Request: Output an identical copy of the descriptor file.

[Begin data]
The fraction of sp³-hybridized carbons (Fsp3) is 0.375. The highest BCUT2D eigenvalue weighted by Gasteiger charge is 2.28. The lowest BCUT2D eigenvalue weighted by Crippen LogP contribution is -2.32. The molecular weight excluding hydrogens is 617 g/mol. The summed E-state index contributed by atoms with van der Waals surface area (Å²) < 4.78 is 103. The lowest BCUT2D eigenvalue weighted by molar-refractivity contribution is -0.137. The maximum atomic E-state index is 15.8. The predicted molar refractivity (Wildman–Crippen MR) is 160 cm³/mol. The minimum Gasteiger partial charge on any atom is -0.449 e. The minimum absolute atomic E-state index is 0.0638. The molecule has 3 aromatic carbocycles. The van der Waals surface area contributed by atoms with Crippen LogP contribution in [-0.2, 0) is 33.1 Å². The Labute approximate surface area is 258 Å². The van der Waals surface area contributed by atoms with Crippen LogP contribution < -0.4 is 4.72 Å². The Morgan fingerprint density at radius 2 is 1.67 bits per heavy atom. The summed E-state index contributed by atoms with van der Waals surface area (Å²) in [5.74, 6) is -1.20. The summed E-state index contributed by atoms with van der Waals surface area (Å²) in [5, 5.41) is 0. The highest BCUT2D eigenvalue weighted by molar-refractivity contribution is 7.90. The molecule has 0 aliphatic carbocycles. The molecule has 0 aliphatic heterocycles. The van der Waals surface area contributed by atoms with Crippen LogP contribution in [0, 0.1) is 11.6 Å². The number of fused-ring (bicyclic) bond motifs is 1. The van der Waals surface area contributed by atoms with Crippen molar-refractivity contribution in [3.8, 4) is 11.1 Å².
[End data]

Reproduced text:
The fraction of sp³-hybridized carbons (Fsp3) is 0.375. The highest BCUT2D eigenvalue weighted by Gasteiger charge is 2.28. The lowest BCUT2D eigenvalue weighted by Crippen LogP contribution is -2.32. The molecular weight excluding hydrogens is 617 g/mol. The summed E-state index contributed by atoms with van der Waals surface area (Å²) < 4.78 is 103. The lowest BCUT2D eigenvalue weighted by molar-refractivity contribution is -0.137. The maximum atomic E-state index is 15.8. The predicted molar refractivity (Wildman–Crippen MR) is 160 cm³/mol. The minimum Gasteiger partial charge on any atom is -0.449 e. The minimum absolute atomic E-state index is 0.0638. The molecule has 3 aromatic carbocycles. The van der Waals surface area contributed by atoms with Crippen LogP contribution in [-0.2, 0) is 33.1 Å². The Labute approximate surface area is 258 Å². The van der Waals surface area contributed by atoms with Crippen LogP contribution < -0.4 is 4.72 Å². The Morgan fingerprint density at radius 2 is 1.67 bits per heavy atom. The summed E-state index contributed by atoms with van der Waals surface area (Å²) in [5.74, 6) is -1.20. The summed E-state index contributed by atoms with van der Waals surface area (Å²) in [5, 5.41) is 0. The highest BCUT2D eigenvalue weighted by molar-refractivity contribution is 7.90. The molecule has 0 aliphatic carbocycles. The molecule has 0 aliphatic heterocycles. The van der Waals surface area contributed by atoms with Crippen LogP contribution in [0, 0.1) is 11.6 Å². The number of fused-ring (bicyclic) bond motifs is 1. The van der Waals surface area contributed by atoms with Crippen molar-refractivity contribution in [3.8, 4) is 11.1 Å².